Canadian officials in North Korea in effort to free prisoner

Canadian pastor Hyeon Soo Lim was sentenced in December 2015 by a North Korean court to life in prison at hard labour

In this file image made from July 30, 2015, video, Canadian Hyeon Soo Lim speaks in Pyongyang, North Korea. THE CANADIAN PRESS/AP

A delegation from the Canadian government is in Pyongyang, North Korea, to discuss the case of imprisoned Canadian pastor Hyeon Soo Lim, the Prime Minister’s Office confirmed Tuesday.

Lim, a pastor with the Light Korean Presbyterian Church of Mississauga, Ont., was sentenced in December 2015 by a North Korean court to life in prison at hard labour for what it called crimes against the state.

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Lim was charged with included harming the dignity of the supreme leadership, trying to use religion to destroy the North Korean system, disseminating negative propaganda about the North to overseas Koreans and helping American and South Korean authorities lure and abduct North Korean citizens, along with aiding their programs to assist defectors from the North.

The Canadian delegation — which is led by Daniel Jean, the national security adviser to Prime Minister Justin Trudeau — is in the North Korean capital as tensions continue to rise between the United States and the isolated nation, which announced Tuesday it developed the ability to fit a small nuclear warhead on top of a long-range missile.

The last time a Canadian delegation was sent to Pyongyang to discuss the release of the 62-year-old pastor was in late 2016.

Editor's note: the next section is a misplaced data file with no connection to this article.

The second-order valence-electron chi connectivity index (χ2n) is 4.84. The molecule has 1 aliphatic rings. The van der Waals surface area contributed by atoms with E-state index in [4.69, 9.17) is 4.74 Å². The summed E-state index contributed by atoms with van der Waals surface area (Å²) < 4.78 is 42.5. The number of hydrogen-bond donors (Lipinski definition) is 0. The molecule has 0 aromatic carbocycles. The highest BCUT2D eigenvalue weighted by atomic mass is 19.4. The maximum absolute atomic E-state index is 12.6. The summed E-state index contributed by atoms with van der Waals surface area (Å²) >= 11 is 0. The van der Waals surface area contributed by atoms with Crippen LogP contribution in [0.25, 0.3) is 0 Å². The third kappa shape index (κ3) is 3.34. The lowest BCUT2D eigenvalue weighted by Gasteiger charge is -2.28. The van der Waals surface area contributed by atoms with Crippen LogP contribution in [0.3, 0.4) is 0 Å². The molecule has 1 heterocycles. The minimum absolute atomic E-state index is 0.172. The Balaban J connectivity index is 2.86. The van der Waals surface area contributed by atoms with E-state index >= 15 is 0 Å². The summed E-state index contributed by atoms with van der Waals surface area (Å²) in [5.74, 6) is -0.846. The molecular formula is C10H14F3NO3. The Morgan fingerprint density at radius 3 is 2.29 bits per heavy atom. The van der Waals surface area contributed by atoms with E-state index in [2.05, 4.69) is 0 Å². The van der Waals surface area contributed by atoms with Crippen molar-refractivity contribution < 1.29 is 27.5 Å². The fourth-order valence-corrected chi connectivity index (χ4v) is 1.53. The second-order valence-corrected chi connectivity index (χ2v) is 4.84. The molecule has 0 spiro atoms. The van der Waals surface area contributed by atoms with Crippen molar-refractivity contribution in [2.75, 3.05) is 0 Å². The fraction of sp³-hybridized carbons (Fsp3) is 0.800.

“Pastor Lim’s health and well-being remain of utmost importance to the government of Canada as we continue to engage on this case,” Cameron Ahmad, a spokesman for the Prime Minister’s Office, said in an email.

“As this is an active case, we will not provide further comment at this time.”

Canada does not have an embassy in North Korea, and has advised against all travel there.

Lim’s relatives and colleagues have said he travelled to North Korea on Jan. 31, 2015, as part of a regular humanitarian mission to the country where he supports a nursing home, a nursery and an orphanage. They said Lim has made more than 100 trips to North Korea since 1997 and that his trips were about helping people and were not political. They also have said he needs medication to manage his blood pressure.

Lim, who has a wife and son living in the Toronto area, started the Light Korean Presbyterian Church nearly three decades ago, shortly after he emigrated from South Korea.

He grew the congregation from about a dozen people in 1986 to more than 3,000 members. He also runs a smaller church in downtown Toronto that caters to young people.

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